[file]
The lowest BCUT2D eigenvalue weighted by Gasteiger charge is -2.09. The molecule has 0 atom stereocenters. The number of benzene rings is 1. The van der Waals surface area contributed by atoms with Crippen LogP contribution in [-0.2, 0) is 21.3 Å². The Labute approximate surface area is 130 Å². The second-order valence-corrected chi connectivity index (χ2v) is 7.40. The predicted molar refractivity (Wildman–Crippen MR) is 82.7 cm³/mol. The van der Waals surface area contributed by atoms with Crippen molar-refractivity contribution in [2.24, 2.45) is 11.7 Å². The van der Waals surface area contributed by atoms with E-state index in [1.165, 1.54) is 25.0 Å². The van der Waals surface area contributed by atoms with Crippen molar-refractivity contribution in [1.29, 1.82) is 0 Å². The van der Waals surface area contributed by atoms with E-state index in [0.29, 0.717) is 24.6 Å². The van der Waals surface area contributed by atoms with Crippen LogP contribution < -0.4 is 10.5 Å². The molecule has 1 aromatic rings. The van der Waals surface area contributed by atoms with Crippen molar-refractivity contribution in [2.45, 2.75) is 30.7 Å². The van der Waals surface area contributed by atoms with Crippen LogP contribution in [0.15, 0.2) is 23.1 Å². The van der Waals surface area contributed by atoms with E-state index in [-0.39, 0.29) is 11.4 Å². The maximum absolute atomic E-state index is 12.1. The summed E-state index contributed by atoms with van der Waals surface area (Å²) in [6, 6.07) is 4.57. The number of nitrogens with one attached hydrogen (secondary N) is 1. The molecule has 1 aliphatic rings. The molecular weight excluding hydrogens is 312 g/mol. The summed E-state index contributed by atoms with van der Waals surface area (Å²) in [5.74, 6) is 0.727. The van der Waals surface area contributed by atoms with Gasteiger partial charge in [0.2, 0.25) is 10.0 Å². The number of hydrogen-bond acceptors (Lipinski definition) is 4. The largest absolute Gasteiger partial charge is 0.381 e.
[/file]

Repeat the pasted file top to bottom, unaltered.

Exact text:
The lowest BCUT2D eigenvalue weighted by Gasteiger charge is -2.09. The molecule has 0 atom stereocenters. The number of benzene rings is 1. The van der Waals surface area contributed by atoms with Crippen LogP contribution in [-0.2, 0) is 21.3 Å². The Labute approximate surface area is 130 Å². The second-order valence-corrected chi connectivity index (χ2v) is 7.40. The predicted molar refractivity (Wildman–Crippen MR) is 82.7 cm³/mol. The van der Waals surface area contributed by atoms with Crippen molar-refractivity contribution in [2.24, 2.45) is 11.7 Å². The van der Waals surface area contributed by atoms with E-state index in [1.165, 1.54) is 25.0 Å². The van der Waals surface area contributed by atoms with Crippen molar-refractivity contribution in [1.29, 1.82) is 0 Å². The van der Waals surface area contributed by atoms with E-state index in [0.29, 0.717) is 24.6 Å². The van der Waals surface area contributed by atoms with Crippen LogP contribution < -0.4 is 10.5 Å². The molecule has 1 aromatic rings. The van der Waals surface area contributed by atoms with Crippen molar-refractivity contribution in [2.45, 2.75) is 30.7 Å². The van der Waals surface area contributed by atoms with Crippen LogP contribution in [0.15, 0.2) is 23.1 Å². The van der Waals surface area contributed by atoms with E-state index in [-0.39, 0.29) is 11.4 Å². The maximum absolute atomic E-state index is 12.1. The summed E-state index contributed by atoms with van der Waals surface area (Å²) in [6, 6.07) is 4.57. The number of nitrogens with one attached hydrogen (secondary N) is 1. The molecule has 1 aliphatic rings. The molecular weight excluding hydrogens is 312 g/mol. The summed E-state index contributed by atoms with van der Waals surface area (Å²) in [5.74, 6) is 0.727. The van der Waals surface area contributed by atoms with Gasteiger partial charge in [0.2, 0.25) is 10.0 Å². The number of hydrogen-bond acceptors (Lipinski definition) is 4. The largest absolute Gasteiger partial charge is 0.381 e.